I have been doing research about the latest technological advancements that are coming to the forefront in the automobile industry. The big question that arises from my research is will we see more hydrogen based cars or electric based cars manufactured. We already have the capabilities to produce both, it is just a matter of which will be manufactured first and will be readily available for consumers to purchase. Another reason it may be too soon to say major car manufacturers like GM and Ford are approaching a disaster is that these companies are restructuring their existing plants to fit the needs of consumers today.

    I agree with your statement that buyers are racing to mini-cars and scooters and believe this is the reason why many of the big players in the automobile industry are converting their plants. GM has already started the process of converting three of their plants that produce their gas-guzzling SUVs and trucks into ones that produce more gas efficient cars that Americans stopped buying when the “big car” craze came about. One in particular in Flint, Michigan will produce the new electric based Chevrolet Volt. Many other automobile manufacturers will produce their electric based concept cars for consumers to buy. I know that we will not see the effects of this change for a few years, but it is a step in the right direction. Until then, the biggest issue is the transition period.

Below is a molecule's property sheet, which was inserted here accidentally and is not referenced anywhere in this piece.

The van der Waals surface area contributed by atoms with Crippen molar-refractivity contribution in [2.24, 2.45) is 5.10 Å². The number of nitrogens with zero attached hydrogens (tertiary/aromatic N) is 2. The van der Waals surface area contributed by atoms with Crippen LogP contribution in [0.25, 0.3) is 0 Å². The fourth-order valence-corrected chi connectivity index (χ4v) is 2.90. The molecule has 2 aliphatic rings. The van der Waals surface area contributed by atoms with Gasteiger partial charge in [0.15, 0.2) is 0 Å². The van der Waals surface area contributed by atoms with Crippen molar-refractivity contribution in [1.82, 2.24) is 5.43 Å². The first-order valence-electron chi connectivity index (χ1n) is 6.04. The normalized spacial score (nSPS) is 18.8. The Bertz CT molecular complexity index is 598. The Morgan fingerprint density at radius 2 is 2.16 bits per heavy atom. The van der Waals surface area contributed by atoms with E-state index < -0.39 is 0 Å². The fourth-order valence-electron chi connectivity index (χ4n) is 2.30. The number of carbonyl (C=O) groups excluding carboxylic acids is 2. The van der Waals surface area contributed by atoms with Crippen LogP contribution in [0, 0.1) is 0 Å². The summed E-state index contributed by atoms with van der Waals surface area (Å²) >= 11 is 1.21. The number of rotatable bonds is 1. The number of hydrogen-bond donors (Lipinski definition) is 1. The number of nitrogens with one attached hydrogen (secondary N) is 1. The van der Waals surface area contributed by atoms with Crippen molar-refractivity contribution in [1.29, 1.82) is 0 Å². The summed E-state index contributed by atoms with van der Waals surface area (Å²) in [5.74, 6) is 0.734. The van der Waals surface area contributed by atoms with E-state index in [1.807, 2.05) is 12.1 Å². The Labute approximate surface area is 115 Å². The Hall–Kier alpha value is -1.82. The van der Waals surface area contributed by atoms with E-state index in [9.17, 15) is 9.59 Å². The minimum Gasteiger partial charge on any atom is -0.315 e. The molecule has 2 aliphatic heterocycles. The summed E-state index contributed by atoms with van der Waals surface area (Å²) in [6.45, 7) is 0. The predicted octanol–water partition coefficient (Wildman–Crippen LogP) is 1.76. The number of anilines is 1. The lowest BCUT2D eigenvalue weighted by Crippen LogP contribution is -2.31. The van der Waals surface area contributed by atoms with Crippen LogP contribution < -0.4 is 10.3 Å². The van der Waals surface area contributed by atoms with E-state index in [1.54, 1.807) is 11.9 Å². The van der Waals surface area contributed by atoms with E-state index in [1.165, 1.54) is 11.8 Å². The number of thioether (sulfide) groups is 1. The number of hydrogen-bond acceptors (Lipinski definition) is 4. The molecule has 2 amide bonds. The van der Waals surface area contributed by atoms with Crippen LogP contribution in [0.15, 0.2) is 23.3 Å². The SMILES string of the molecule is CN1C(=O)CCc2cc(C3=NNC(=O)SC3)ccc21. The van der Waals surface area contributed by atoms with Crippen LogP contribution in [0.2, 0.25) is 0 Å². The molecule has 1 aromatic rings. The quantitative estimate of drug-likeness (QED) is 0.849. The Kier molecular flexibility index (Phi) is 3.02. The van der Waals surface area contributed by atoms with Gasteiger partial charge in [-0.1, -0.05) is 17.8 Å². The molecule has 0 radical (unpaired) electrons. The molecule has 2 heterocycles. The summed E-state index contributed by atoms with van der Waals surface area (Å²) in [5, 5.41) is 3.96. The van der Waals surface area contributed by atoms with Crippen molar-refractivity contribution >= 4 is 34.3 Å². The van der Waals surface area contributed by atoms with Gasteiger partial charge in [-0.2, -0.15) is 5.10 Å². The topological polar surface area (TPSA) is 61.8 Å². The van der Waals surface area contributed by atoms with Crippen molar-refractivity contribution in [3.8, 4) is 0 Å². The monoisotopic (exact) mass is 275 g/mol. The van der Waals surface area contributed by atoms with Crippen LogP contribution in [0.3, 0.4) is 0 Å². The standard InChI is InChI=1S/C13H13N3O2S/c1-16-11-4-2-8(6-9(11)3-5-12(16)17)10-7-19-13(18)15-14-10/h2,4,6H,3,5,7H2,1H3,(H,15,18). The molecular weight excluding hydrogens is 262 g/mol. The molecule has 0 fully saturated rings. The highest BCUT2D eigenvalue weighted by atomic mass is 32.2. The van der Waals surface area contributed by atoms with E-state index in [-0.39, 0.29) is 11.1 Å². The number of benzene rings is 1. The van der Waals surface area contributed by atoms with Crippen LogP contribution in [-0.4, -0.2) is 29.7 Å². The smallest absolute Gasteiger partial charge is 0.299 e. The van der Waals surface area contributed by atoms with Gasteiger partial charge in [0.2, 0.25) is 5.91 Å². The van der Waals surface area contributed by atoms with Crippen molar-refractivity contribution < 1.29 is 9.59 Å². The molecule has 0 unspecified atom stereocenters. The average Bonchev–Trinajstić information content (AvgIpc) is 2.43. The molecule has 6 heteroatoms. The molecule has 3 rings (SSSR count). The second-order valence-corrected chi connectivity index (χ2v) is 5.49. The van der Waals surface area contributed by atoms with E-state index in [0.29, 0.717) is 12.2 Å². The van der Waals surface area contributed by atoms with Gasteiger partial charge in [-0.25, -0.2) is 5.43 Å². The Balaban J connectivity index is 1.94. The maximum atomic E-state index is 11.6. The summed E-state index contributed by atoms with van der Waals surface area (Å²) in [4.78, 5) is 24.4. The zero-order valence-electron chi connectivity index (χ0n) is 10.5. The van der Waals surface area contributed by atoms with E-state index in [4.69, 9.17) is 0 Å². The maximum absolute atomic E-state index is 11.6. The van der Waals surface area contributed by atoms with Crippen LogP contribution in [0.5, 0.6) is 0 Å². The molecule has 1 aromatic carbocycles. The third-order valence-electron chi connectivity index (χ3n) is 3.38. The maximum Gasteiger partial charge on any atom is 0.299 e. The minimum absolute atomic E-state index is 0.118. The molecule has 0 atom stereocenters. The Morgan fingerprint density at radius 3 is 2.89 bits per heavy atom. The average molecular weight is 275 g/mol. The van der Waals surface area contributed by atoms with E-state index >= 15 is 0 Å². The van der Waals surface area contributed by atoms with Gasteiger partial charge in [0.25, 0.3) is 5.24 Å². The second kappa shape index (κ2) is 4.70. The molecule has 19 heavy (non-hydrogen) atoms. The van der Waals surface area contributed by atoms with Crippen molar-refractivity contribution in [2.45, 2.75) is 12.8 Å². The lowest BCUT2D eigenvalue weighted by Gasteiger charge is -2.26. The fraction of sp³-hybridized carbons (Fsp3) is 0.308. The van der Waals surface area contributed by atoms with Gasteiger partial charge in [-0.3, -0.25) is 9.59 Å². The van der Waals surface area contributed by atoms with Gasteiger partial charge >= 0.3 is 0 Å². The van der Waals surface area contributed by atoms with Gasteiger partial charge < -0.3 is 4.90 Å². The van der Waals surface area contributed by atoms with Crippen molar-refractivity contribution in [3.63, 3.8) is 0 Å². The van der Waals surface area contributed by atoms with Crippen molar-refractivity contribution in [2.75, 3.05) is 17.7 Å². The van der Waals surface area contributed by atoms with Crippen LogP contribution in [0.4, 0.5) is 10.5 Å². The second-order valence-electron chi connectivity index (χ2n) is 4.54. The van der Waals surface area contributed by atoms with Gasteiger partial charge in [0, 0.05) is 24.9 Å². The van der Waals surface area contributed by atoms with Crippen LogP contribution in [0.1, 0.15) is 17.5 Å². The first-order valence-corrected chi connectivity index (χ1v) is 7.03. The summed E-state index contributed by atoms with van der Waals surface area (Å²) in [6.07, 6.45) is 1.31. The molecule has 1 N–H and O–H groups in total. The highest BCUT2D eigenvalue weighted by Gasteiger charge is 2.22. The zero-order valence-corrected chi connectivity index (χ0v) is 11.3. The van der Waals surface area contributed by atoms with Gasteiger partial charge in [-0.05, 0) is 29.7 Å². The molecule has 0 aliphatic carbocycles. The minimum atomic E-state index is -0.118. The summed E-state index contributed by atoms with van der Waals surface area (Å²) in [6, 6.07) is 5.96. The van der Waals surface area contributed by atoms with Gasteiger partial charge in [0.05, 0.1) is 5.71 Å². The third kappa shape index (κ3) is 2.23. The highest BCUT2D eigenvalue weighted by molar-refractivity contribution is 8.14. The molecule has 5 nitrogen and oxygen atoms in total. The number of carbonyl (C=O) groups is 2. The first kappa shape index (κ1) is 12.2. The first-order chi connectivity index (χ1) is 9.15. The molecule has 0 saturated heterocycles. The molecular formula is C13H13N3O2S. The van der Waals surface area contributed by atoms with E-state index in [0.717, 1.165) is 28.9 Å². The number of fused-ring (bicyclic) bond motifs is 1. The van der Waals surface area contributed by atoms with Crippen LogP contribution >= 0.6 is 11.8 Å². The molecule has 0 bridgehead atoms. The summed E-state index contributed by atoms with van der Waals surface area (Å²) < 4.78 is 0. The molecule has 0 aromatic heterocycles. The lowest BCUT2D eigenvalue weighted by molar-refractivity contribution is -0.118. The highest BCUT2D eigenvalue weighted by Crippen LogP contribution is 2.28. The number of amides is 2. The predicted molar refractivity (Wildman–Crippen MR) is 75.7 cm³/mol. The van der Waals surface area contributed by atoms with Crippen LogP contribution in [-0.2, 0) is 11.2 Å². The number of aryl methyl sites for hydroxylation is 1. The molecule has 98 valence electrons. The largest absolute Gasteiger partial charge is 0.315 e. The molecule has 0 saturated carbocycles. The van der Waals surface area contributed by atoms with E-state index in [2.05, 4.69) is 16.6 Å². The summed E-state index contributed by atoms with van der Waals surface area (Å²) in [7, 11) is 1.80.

Just this weekend I came across a local Chevrolet dealer advertising a “2 for 1” deal; if you bought a gas-guzzler you would receive a fuel-efficient car free. Is this really what the car industry has succumbed to? It will be a major dilemma for the car industry and its marketers, advertisers, and public relations practitioners to figure out how to get people to buy cars during this transition period so that the car industry won’t become a “beached whale.”

  2. Hilary,

    Thanks for your very thoughtful comment. I hope you are correct. We don’t need any more “beached whales” in this country.

    And I expect that Ford, GM and Chrysler will make the move to smaller and more energy-efficient cars. But that is only going to happen if they have the time — and financial resources — to make the transition. Clearly these companies have cut costs by eliminating jobs, closing factories, etc. Now they have to hope that we don’t have any more shocks to the price of crude oil, more problems with home mortgages, big bank failures, you name it. And I hate to say this, but at some point I believe we will be talking about a government bailout for at least one of these firms. Too bad. John Nevin, who I mentioned in my original post, knew what he was talking about when he argued decades ago that we couldn’t prosper as a nation without manufacturing and manufacturing jobs.

    And I assume you are getting ready to head back to classes. Best wishes as you complete your education. Public relations is a good major — and I believe we need professionals in this business that can take a look at the big issues facing us and then help to do something about them.

  3. You expect Ford, GM, and Chrysler to move to smaller more energy efficient cars when they have the time and financial resources to make that transition. As a headstrong, bigger is better, wasteful American, I believe that myself and the rest of America is not ready to make that transition to smaller cars. As a public relations practitioner how would you address this problem?

  4. John,

    Thanks for the comment. I expect that car buyers will decide what happens to Ford, GM and Chrysler — not public relations. If they can’t sell enough cars and trucks — big or small — at prices that keep them in business then I guess they are on the beach or standing in the government bailout line next to Freddie, Fannie, AIG, Bear Stearns, et al. And that will be a crisis.

    Rob